Park areas set aside during the Roosevelt era included: Chaco Canyon, New Mexico; Devils Tower, Wyoming; El Morro, New Mexico; Gila Cliff Dwellings, New Mexico; Jewel Cave, South Dakota; Montezuma Castle, Arizona; Muir Woods, California; Natural Bridges, Utah; Navajo, Arizona; Pinnacles, California; Tonto, Arizona; Petrified Forest, Arizona; Tumacacori, Arizona, and Lassen Peak and Cinder Cone, California (now Lassen Volcanic National Park).
Conservation of our natural resources became a major part of Roosevelt's activities. The monopolistic misuses of lands acquired from public domain largely came to an end.
Land users, some with great resentment, were required to pay for the privilege of that use. Even the enemies of this historic change had to admit its benefit to the country at large. The tide had turned.
In May 1908, the President called the Conference of Governors at the White House. Governors of every state and territory, the Cabinet, the Supreme Court justices and numerous senators and representatives were invited to discuss what TR considered to be the greatest problem confronting the nation.
He must have thought it of utmost importance to have called the governors away from their jobs all at once. The conference was unique and the President gained world-wide prestige because of it.
Here, in a time of plenty, he was calling the nation to look ahead and plan wisely for the continuous use of the rich resources. As a result of this conference nearly every state established a conservation commission.
From this evolved the National Conservation Commission which carried on its activities mainly on TR spirit, since there was little or no money for its operation.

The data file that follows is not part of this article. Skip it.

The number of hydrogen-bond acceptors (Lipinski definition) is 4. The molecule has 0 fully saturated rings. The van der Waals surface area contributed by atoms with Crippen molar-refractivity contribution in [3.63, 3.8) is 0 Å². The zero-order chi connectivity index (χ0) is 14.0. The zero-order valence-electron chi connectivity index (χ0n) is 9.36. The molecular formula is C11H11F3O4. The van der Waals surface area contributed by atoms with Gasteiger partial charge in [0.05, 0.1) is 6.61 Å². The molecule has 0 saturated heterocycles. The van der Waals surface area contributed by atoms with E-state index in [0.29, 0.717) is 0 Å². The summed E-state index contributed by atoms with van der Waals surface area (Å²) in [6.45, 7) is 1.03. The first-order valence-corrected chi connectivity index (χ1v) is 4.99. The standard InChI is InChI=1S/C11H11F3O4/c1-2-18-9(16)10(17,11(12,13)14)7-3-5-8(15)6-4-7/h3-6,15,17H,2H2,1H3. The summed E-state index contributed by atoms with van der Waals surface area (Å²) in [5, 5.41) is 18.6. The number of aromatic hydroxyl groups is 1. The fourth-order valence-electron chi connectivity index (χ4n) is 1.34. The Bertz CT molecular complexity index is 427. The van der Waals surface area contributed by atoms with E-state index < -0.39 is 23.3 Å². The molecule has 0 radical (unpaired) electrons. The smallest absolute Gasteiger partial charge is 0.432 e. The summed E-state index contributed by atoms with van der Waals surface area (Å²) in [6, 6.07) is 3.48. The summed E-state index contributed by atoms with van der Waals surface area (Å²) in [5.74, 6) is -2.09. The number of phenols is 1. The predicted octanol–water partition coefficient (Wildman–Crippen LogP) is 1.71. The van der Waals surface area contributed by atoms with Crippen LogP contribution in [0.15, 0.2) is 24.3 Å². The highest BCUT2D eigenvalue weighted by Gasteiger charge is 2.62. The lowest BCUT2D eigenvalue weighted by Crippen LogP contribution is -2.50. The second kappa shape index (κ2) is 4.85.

In 1909, Roosevelt initiated the North American Conservation Conference, inviting Canada, Newfoundland and Mexico to participate in a discussion of common resource problems.
A world wide conference was proposed and was to be held at the Hague, Netherlands. However, it never materialized because of a lesser interest in conservation on the part of his successor, William Howard Taft.
Among his other great accomplishments was the formulation of the Inland Waterways Commission which was instrumental in showing the close relationship between forests and water flow.
Waterway development became a scientific and intelligent business for the first time. Mineral and oil lands were saved from exploitation.
The Division of Forestry under Gifford Pinchot was greatly strengthened and 148 million acres of forest land was given national forest status. During the Roosevelt administration 234 million acres of land were withdrawn from private entry, to be managed for the benefit of the American people.
The amount that John Muir influenced Teddy Roosevelt's subsequent courageous actions in behalf of the public is as intangible as is the value of Yosemite's famous scenery. Few will deny that the value was great. The people of the United States will long reap the benefits of a program which was strongly encouraged around their campfires in Yosemite National Park.